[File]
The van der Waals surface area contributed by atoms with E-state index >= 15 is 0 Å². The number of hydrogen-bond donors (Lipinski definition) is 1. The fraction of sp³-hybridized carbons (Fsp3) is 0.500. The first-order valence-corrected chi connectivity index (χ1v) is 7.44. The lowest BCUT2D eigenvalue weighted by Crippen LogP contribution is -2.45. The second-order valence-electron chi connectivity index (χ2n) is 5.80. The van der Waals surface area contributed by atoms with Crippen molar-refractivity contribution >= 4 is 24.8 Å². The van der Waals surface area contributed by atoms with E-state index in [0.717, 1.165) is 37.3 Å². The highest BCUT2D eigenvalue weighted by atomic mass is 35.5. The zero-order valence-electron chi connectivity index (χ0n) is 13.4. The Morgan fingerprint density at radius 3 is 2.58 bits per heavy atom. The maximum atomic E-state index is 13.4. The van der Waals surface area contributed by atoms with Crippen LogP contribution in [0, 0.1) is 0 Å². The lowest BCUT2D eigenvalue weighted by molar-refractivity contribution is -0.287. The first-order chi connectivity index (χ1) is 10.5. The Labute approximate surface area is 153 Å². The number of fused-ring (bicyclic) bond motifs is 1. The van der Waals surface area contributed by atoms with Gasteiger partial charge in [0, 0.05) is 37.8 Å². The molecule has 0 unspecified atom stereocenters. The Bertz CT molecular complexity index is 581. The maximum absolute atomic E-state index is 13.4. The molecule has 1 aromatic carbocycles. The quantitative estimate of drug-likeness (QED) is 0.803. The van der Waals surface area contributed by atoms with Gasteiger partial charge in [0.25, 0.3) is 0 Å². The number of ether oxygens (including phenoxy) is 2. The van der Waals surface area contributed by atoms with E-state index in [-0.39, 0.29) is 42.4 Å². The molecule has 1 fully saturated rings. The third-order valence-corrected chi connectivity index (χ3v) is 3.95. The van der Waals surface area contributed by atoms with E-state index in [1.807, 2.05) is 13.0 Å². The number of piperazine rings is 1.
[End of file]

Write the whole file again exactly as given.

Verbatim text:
The van der Waals surface area contributed by atoms with E-state index >= 15 is 0 Å². The number of hydrogen-bond donors (Lipinski definition) is 1. The fraction of sp³-hybridized carbons (Fsp3) is 0.500. The first-order valence-corrected chi connectivity index (χ1v) is 7.44. The lowest BCUT2D eigenvalue weighted by Crippen LogP contribution is -2.45. The second-order valence-electron chi connectivity index (χ2n) is 5.80. The van der Waals surface area contributed by atoms with Crippen molar-refractivity contribution >= 4 is 24.8 Å². The van der Waals surface area contributed by atoms with E-state index in [0.717, 1.165) is 37.3 Å². The highest BCUT2D eigenvalue weighted by atomic mass is 35.5. The zero-order valence-electron chi connectivity index (χ0n) is 13.4. The Morgan fingerprint density at radius 3 is 2.58 bits per heavy atom. The maximum atomic E-state index is 13.4. The van der Waals surface area contributed by atoms with Crippen LogP contribution in [0, 0.1) is 0 Å². The lowest BCUT2D eigenvalue weighted by molar-refractivity contribution is -0.287. The first-order chi connectivity index (χ1) is 10.5. The Labute approximate surface area is 153 Å². The number of fused-ring (bicyclic) bond motifs is 1. The van der Waals surface area contributed by atoms with Gasteiger partial charge in [0, 0.05) is 37.8 Å². The molecule has 0 unspecified atom stereocenters. The Bertz CT molecular complexity index is 581. The maximum absolute atomic E-state index is 13.4. The molecule has 1 aromatic carbocycles. The quantitative estimate of drug-likeness (QED) is 0.803. The van der Waals surface area contributed by atoms with Gasteiger partial charge in [0.25, 0.3) is 0 Å². The number of ether oxygens (including phenoxy) is 2. The van der Waals surface area contributed by atoms with E-state index in [-0.39, 0.29) is 42.4 Å². The molecule has 1 fully saturated rings. The third-order valence-corrected chi connectivity index (χ3v) is 3.95. The van der Waals surface area contributed by atoms with E-state index in [1.807, 2.05) is 13.0 Å². The number of piperazine rings is 1.